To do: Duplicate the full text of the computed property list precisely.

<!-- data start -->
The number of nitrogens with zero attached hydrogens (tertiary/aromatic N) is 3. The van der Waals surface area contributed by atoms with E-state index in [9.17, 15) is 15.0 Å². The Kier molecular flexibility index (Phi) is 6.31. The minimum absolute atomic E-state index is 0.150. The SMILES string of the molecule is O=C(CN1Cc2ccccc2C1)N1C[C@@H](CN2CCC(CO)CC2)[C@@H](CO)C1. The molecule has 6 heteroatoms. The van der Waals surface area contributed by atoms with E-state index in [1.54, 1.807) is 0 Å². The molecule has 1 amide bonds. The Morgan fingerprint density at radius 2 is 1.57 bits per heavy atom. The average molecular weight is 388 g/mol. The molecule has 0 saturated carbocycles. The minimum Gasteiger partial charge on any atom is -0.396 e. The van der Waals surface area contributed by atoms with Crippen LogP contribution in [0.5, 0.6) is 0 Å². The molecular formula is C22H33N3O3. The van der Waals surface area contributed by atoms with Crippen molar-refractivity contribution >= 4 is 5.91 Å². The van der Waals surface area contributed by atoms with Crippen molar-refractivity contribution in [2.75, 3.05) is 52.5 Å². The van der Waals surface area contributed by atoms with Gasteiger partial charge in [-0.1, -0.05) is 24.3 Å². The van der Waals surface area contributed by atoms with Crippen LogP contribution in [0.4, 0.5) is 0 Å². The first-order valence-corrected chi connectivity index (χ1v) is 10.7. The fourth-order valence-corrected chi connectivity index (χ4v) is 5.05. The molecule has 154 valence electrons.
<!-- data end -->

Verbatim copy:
The number of nitrogens with zero attached hydrogens (tertiary/aromatic N) is 3. The van der Waals surface area contributed by atoms with E-state index in [9.17, 15) is 15.0 Å². The Kier molecular flexibility index (Phi) is 6.31. The minimum absolute atomic E-state index is 0.150. The SMILES string of the molecule is O=C(CN1Cc2ccccc2C1)N1C[C@@H](CN2CCC(CO)CC2)[C@@H](CO)C1. The molecule has 6 heteroatoms. The van der Waals surface area contributed by atoms with E-state index in [1.54, 1.807) is 0 Å². The molecule has 1 amide bonds. The Morgan fingerprint density at radius 2 is 1.57 bits per heavy atom. The average molecular weight is 388 g/mol. The molecule has 0 saturated carbocycles. The minimum Gasteiger partial charge on any atom is -0.396 e. The van der Waals surface area contributed by atoms with Crippen LogP contribution in [0.5, 0.6) is 0 Å². The molecular formula is C22H33N3O3. The van der Waals surface area contributed by atoms with Crippen molar-refractivity contribution >= 4 is 5.91 Å². The van der Waals surface area contributed by atoms with Crippen molar-refractivity contribution in [2.75, 3.05) is 52.5 Å². The van der Waals surface area contributed by atoms with Gasteiger partial charge in [-0.1, -0.05) is 24.3 Å². The van der Waals surface area contributed by atoms with Crippen LogP contribution in [0.4, 0.5) is 0 Å². The first-order valence-corrected chi connectivity index (χ1v) is 10.7. The fourth-order valence-corrected chi connectivity index (χ4v) is 5.05. The molecule has 154 valence electrons.